It is time we recognise the symbiotic relationship between tourism and the arts and creative culture sectors and see how the latter truly impacts the local economy. To understand this better, more comprehensive data and statistics are required for better informed decisions and solutions.

Penang, for example, is known as a melting pot of arts, heritage and culture. Over the years, these are the major contributors to the local economy which is translated into tourism revenues.

The symbiotic relationship between these two elements needs to be empowered through effective resource planning. As such, the total amount of RM397 million allocated for both sectors need to be refined to ensure more can be done to improve the nation’s socioeconomic landscape.

The government must do all it can to ensure that the economic prosperity of the country can be enjoyed by all and not just a small group of people. To achieve this, the development of hyper-local arts and cultural programmes will bring meaningful activities to the youth and link them with the older generations. This is what we should be presenting to international tourists when they arrive.

For example, during the pandemic, musicians including DJs, singers, music bands, as well as artists, stage performers, filmmakers, and event organisers (including special events, concerts, etc.) were all heavily impacted not forgetting the talented persons with disabilities (PWDs) in the same industry.

They are our cultural ambassadors that visitors to Malaysia see, and they are the ones who often end up in the photos and videos that find their way onto social media all around the world.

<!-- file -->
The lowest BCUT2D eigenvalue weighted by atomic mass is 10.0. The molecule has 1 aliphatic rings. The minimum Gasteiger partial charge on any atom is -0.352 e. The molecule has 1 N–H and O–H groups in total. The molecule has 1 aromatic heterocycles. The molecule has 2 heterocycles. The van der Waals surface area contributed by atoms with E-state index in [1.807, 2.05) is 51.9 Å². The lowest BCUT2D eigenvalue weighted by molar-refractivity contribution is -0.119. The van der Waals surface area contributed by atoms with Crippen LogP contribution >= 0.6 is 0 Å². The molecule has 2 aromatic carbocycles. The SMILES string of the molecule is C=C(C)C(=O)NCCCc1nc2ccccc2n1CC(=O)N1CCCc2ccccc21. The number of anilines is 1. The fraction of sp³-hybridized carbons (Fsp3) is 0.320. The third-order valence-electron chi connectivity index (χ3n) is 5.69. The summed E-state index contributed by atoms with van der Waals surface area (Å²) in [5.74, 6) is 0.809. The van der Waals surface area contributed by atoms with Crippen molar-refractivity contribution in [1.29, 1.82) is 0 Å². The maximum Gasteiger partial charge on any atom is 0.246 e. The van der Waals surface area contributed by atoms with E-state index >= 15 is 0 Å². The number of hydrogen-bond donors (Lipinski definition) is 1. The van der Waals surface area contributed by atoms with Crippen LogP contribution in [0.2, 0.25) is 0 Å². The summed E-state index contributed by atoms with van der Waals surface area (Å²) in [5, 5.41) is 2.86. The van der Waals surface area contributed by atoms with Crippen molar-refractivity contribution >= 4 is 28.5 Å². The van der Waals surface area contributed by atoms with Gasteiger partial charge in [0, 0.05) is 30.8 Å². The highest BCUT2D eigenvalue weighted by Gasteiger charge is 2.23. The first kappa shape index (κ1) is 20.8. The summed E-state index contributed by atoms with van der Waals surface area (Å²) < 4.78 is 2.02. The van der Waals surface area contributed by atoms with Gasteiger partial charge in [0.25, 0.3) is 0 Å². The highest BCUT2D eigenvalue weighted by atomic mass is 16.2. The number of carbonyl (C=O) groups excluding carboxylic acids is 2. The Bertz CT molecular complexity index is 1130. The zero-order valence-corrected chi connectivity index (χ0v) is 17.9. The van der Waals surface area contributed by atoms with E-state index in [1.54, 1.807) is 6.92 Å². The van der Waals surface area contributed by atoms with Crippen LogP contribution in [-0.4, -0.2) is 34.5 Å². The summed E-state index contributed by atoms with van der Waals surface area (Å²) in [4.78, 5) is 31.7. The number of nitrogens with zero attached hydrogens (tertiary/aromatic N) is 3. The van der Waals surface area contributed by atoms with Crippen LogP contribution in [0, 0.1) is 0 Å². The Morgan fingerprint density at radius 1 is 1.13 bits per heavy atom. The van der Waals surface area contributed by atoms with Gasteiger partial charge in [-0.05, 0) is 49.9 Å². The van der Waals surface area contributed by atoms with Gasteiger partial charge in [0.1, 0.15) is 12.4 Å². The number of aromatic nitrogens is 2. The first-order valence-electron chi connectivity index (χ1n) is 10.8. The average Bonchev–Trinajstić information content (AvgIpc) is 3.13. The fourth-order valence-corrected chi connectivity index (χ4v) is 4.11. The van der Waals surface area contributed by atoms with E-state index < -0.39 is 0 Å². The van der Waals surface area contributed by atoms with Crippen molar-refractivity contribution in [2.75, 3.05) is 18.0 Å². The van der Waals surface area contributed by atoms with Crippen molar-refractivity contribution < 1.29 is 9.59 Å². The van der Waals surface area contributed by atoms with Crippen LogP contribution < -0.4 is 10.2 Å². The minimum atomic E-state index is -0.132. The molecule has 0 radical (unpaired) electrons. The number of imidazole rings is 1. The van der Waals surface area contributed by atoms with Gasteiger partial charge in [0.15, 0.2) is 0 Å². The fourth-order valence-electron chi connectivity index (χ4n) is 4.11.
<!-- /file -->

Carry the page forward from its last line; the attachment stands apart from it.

The role of these people needs to be further empowered. While RM25 million has been allocated for heritage and cultural activities at the community level, more needs to be channelled towards initiatives that can support and empower them.

Event spaces have also suffered remarkedly during the pandemic. We need to work with the owners of these venues to do more, even as many government agencies look for cost-cutting strategies which include fewer external programmes.

It is in fact time now to create smart partnerships with the government, the private sector and those who are looking to grow their businesses so that these assets do not fall into ill repair and indeed generate jobs and income in line with our aspirations to become a high-income nation.

The RM25 million allocated to supporting and promoting heritage and cultural activities is imperative in ensuring that businesses as well as those in the cultural industry can thrive and sustain.

The question is will it be impactful when shared with all states nationwide? Ultimately, we need to rationalise our current cultural assets to develop new cultural assets, empower the creative industries, and become the exporter of Malaysian culture. As we go along the process towards approving Budget 2023, my hope is to see more allocations that will enable a more economically viable, sustainable and resilient future for our artists and creative-cultural ambassadors – the individuals who create cultural assets – as well as other businesses within this industry.